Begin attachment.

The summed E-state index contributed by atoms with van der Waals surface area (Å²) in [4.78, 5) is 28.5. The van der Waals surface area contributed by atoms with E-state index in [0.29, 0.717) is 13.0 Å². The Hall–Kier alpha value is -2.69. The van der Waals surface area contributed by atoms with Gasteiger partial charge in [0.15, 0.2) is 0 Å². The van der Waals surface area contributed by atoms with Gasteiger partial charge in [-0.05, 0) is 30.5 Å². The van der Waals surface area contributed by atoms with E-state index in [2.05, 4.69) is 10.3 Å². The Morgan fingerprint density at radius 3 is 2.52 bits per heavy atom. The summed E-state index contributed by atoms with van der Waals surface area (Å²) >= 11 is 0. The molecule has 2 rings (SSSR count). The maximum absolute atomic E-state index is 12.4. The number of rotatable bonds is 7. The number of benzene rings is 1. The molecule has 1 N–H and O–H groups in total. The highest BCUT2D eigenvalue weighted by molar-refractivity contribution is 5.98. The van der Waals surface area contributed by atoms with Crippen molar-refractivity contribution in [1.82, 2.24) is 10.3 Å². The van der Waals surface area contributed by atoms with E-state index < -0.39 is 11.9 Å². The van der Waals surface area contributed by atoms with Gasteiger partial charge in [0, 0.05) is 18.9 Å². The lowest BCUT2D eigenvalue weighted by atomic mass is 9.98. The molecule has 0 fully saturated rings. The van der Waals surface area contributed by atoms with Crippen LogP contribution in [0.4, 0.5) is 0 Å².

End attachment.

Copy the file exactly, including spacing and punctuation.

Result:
The summed E-state index contributed by atoms with van der Waals surface area (Å²) in [4.78, 5) is 28.5. The van der Waals surface area contributed by atoms with E-state index in [0.29, 0.717) is 13.0 Å². The Hall–Kier alpha value is -2.69. The van der Waals surface area contributed by atoms with Gasteiger partial charge in [0.15, 0.2) is 0 Å². The van der Waals surface area contributed by atoms with Gasteiger partial charge in [-0.05, 0) is 30.5 Å². The van der Waals surface area contributed by atoms with E-state index in [2.05, 4.69) is 10.3 Å². The Morgan fingerprint density at radius 3 is 2.52 bits per heavy atom. The summed E-state index contributed by atoms with van der Waals surface area (Å²) >= 11 is 0. The molecule has 2 rings (SSSR count). The maximum absolute atomic E-state index is 12.4. The number of rotatable bonds is 7. The number of benzene rings is 1. The molecule has 1 N–H and O–H groups in total. The highest BCUT2D eigenvalue weighted by molar-refractivity contribution is 5.98. The van der Waals surface area contributed by atoms with Crippen molar-refractivity contribution in [1.82, 2.24) is 10.3 Å². The van der Waals surface area contributed by atoms with E-state index < -0.39 is 11.9 Å². The van der Waals surface area contributed by atoms with Gasteiger partial charge in [0, 0.05) is 18.9 Å². The lowest BCUT2D eigenvalue weighted by atomic mass is 9.98. The molecule has 0 fully saturated rings. The van der Waals surface area contributed by atoms with Crippen LogP contribution in [0.4, 0.5) is 0 Å².